Why Varsity Became a Benefit Corporation
I founded Varsity with the idea that a technology company could be both innovative in working with schools and non-profits, and also profitable. Over the years, my vision for Varsity has been met with much skepticism and downright cynicism from many business people. It’s not that anyone disagrees, but for a business it is commonly understood that it has to be about profit, making it difficult for others to understand when we choose to pass on an opportunity that would otherwise bring us a gain in profit but compromise our values.
We have not changed much of our thinking in this area and still focus our services on education and non-profits. Our company continues to grow and the core values we adhere to have evolved and matured. With the evolution of this company I felt that we needed to take our commitment a step further. I wanted Varsity to be held to a higher standard and level of accountability that extends beyond myself, the founder. Becoming a Benefit Corporation (B Corp as it is commonly known) was what I needed to establish our role as a for-profit that operates with a high degree of social and environmental responsibility.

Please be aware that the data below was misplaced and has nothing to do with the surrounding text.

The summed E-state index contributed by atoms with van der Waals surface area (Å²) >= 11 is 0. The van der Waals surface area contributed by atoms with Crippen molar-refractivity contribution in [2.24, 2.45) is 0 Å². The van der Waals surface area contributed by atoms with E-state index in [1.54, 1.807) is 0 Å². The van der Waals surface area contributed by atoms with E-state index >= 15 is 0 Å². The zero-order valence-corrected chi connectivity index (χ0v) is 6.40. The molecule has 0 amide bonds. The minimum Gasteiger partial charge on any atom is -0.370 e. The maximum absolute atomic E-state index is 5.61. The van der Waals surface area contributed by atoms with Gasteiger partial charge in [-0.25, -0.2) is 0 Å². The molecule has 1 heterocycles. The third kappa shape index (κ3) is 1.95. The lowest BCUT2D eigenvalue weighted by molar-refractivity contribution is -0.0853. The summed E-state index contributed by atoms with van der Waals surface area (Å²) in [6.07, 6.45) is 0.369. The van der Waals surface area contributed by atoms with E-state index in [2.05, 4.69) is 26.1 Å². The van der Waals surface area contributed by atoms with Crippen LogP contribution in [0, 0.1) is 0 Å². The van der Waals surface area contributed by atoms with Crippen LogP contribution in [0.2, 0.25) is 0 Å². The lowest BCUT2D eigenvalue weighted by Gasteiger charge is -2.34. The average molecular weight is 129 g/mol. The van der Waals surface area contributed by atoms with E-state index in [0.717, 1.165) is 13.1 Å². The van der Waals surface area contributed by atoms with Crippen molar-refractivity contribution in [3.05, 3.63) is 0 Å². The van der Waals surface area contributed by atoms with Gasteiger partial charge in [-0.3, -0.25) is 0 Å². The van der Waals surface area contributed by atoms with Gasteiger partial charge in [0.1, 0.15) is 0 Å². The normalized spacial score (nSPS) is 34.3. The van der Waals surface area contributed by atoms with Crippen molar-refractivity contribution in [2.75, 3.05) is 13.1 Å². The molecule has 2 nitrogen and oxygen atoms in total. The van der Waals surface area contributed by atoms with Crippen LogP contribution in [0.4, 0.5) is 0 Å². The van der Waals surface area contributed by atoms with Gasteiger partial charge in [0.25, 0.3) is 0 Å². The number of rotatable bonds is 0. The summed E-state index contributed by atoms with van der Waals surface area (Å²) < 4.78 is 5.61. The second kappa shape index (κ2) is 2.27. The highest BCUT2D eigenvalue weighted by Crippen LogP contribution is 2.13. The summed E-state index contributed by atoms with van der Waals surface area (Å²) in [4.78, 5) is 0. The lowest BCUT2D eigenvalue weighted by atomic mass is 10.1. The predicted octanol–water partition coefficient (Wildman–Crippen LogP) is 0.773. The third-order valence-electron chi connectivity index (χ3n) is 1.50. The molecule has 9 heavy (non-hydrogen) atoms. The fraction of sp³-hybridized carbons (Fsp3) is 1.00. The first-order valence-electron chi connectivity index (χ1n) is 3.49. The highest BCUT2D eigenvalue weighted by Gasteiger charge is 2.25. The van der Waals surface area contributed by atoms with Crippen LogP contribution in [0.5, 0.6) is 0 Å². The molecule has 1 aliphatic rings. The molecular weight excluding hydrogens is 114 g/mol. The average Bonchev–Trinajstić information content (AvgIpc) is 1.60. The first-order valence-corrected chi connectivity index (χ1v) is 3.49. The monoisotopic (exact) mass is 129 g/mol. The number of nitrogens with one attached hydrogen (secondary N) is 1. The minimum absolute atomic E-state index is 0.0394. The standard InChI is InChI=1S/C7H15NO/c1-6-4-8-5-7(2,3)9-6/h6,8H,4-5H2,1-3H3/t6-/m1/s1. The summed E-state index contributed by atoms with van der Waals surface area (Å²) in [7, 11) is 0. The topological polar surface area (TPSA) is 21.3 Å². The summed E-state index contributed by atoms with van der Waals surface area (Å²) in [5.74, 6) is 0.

Although B Corporations have been around for many years, the fuel behind it has really built momentum over the past two to three years. This momentum gained additional steam when B Lab, the organizing force behind the B Corp movement, began working inside state legislators to have B Corporations recognized as legal corporate entities. This means that the state recognizes both the fiduciary responsibility of the executive and board of directors, as well as the community benefit that the corporation commits to fulfilling. And so, this year we completed our B Corp membership status and became recognized by the State of California as a legal Benefit Corporation.
Over the past few months we have been talking more about our legal change, and have received some interesting questions. Some have asked if the change was just for marketing. Others have interpreted it as a firm commitment reflected in our values. For us, it has always been about staying true to our identity, culture, and our people. The organization needs to continue on without a founder as its defining character and brand. For Varsity, the people have made it their own and the Benefit Corporation status now recognizes them for standing by their beliefs and principals.